The letter states that New Hampshire state law RSA 231:59 prohibits the expenditure of public funds on private roads because of liability exposure and consistency of land use regulations.

"It's a misconception that these roads are public," said Selectman's Chair Ron Cormier to Michael Allan who came to the July 29 selectman's meeting for an explanation of the letter.

Allan told the board he is not a resident but was there on behalf of his disabled sister who is.

"We strenuously object to this," Allan said. He noted that the residents of "Jefferson Loop," or the portion of the road that lies to the northwest of the railroad tracks, collectively pay $250,000 annually to the town but get no services.

He asked the town to extend what he called the "emergency clause" to that section of the road.

The "emergency clause" to which Allan referred is one that confers a certain status on a road in order for a town to access certain public facilities that are accessible only through a particular road, explained Planning Technician Rick Ball yesterday.
Because of two town-owned pump stations, Wakeman Road and Bayview Drive will now be considered for emergency status and a public hearing will be held on the matter at 5 p.m. on August 19.

Allan also said that descendents of people who have lived in those houses for generations still live there and he thinks at least two families were there before 1948.

Ball said the New Hampshire Law says a road must have been prescriptively used or used without the permission of the landowner for 20 years prior to 1968 to be consider public. Prescriptive uses rarely if ever appear on deeds and is often difficult to determine.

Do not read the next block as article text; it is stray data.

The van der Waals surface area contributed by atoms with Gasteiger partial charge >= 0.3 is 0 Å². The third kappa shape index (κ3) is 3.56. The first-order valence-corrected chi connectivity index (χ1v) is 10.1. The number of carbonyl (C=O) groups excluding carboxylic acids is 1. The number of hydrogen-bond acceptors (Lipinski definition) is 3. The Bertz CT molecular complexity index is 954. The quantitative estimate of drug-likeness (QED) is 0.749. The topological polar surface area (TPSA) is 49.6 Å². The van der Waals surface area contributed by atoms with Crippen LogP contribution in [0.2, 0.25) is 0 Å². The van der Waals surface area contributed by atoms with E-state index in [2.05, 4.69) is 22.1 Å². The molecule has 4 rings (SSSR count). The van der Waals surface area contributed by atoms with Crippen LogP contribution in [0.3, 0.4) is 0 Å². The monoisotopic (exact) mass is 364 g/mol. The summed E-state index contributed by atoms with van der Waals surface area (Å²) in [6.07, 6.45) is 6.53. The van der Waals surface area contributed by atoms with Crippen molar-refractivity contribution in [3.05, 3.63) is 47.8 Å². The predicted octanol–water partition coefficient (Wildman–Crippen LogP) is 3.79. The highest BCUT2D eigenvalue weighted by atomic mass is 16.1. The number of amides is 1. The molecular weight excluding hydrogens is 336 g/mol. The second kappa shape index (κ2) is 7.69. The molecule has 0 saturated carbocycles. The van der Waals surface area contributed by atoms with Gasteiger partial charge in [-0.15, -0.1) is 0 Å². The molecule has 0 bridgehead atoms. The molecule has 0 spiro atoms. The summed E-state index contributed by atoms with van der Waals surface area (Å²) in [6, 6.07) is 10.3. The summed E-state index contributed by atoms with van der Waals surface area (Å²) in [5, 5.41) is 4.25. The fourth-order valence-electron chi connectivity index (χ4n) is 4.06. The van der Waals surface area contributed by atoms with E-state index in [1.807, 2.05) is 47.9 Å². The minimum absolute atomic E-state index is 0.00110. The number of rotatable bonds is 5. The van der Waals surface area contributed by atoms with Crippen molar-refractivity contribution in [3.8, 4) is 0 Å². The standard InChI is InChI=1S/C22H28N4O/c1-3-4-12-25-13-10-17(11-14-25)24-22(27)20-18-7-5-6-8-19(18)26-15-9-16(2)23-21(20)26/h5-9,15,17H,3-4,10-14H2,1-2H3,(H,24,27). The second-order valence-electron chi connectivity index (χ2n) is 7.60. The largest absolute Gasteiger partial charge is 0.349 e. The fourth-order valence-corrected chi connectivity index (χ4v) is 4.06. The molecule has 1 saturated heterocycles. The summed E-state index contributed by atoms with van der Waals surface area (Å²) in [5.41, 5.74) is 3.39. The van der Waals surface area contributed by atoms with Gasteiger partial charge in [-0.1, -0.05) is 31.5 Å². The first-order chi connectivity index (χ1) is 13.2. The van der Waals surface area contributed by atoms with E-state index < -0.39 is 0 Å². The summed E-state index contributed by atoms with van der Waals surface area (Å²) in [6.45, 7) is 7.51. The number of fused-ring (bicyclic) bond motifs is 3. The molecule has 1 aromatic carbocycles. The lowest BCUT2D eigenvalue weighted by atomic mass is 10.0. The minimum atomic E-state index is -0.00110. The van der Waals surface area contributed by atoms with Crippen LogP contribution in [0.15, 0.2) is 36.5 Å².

It is one of four ways to create a public road, with the other three being that the town builds it on its own, builds it as part of a municipal plan, or if a deed holder dedicates the road to the town and the designation is accepted.

In the last case, a road that is built privately and dedicated to a town has to be up to standard code and the town must accept it formally as a public road.

Ball's research shows the easterly part of Jefferson Road as a public roadway, stemming from a vote at the 1936 annual Town Meeting. In 1937, the Hansons of Worcester County in Massachusetts granted the town of Belmont a quitclaim deed for $1 that gave it a 20-foot easement through their farm for a path that was already used to access the railroad tracks.

He said the western portion of Jefferson Road is "not as clear-cut" and he has never found any written record as to when and if this section became a public road.

"One can surmise that the reason for the Town Meeting vote to construct a town road from Union Road to the railroad crossing at Town Meeting in 1936 was because of the subdivision plan that created the Howland Campsite lots and the appurtenant roadway in 1935," he wrote.